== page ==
This Woman Is Out To Eliminate Bullying Through Urban Tech


For Pat Bransford, MBA and CEO of Urban Tech, it would be impossible to say that her race and gender have not been a huge part of shaping her life, not to mention her expectations. She explains, “Both race and gender have differentiated me as a gifted person with responsibilities to give back to society.

I have not seen either as an impediment but rather as a reason to give back. I integrated Catholic schools in Washington, DC at the age of eight and continued to live a multiracial life being one of the first black persons to integrate Catholic University in 1957 and one of the first black persons to be hired by IBM in 1963. I saw these experiences as opportunities to carry on a tradition. In 1965, I married my white husband whom I met at IBM, and I am the proud mother of three biracial kids."

Pat Bransford and daughter. Photo Courtesy of Glenn Tunstull

So, what is Urban Tech? Well, Bransford explains, for more than twenty years, the non-profit she founded has created intensive education curriculums that “empowers young people in urban communities with self-awareness and education on core life skills." It focuses on “empowerment through life skills and creating safer schools where students communicate with enlightenment and respect for each other and themselves" whose mission states that “with the proper educational tools provided to all children, there is no limit to learning and no obstacle that can't be overcome in pursuing dreams." It has served over a million children across forty states, and its programs have been in more than 700 schools and community-based organizations.

Pat Bransford was born in North Carolina, where her father was a dentist and a civic leader in the town and her mother home-schooled when she was young. When Bransford was seven, they moved to Washington, DC, where her mother grew up, because her mother did not feel comfortable in the deep south.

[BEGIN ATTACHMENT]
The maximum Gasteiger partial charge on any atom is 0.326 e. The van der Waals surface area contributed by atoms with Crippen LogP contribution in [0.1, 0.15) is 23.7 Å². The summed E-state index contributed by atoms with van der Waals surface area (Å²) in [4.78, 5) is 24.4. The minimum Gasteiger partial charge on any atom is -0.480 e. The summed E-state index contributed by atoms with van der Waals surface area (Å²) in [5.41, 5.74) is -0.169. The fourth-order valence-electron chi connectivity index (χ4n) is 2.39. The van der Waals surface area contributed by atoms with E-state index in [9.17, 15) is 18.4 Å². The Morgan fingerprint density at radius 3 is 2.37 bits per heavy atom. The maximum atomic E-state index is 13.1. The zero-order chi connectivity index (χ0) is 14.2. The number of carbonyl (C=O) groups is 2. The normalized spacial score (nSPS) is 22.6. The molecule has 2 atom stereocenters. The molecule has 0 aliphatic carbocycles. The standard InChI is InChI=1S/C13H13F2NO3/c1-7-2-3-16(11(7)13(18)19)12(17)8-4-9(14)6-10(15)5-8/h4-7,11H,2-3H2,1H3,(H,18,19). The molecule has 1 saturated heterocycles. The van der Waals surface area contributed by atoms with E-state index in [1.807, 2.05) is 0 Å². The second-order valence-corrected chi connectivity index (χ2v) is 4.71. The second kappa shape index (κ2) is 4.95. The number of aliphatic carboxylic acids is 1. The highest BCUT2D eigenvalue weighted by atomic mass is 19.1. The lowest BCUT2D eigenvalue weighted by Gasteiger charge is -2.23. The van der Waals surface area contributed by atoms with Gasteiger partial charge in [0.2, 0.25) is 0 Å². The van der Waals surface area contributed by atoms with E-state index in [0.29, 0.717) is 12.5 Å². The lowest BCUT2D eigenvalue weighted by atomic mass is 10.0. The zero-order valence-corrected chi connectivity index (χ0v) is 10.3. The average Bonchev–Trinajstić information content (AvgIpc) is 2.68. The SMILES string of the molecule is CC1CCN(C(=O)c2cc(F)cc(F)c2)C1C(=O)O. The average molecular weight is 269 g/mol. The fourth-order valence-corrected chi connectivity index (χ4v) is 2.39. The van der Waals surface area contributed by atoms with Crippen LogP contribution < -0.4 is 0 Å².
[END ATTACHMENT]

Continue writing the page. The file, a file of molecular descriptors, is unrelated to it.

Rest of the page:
She holds a Bachelors in Mathematics from Catholic University in Washington, D.C. and a Master's Degree from New York University's Stern School of Business. She's the Founder and President of The National Urban Technology Center and the author of Urban Tech's online youth development and leadership initiative, Youth Leadership Academy, “transforming the conventional classroom into a multi-disciplinary, interactive learning environment." She's also the chief architect of the Community technology center movement, “resulting in a turn-key process for building state-of-the-art computer training centers throughout the United States.

How does a kid from North Carolina end up with such enviable credentials and changing the future via tech? Right from the get-go, Bransford has always been about problem-solving. As a kid, Bransford loved living in North Carolina. “We lived on a farm and I got a chance to grow vegetables and nurture animals. Growing up, I had a few good friends who also enjoyed solving problems."

She says she was naturally drawn to technology “as a way to get information needed to make decisions quickly" because her mother was a math teacher who often employed the use of word problems as a way of engaging her in learning.

Solving important math problems and pleasing her mother were the only things Bransford knew for sure she wanted to do when she grew up. She certainly has succeeded on both counts. Her first job out of college was as a math teacher. “I loved engaging youth to be creative and build problem-solving skills." Following two years of teaching, she joined IBM and focused on the power of computers to improve corporate profitability.

Pat Bransford, Sharon Brown, Debra Chase Martin and Alicia Blythewood. Photo Courtesy of The Black Socialite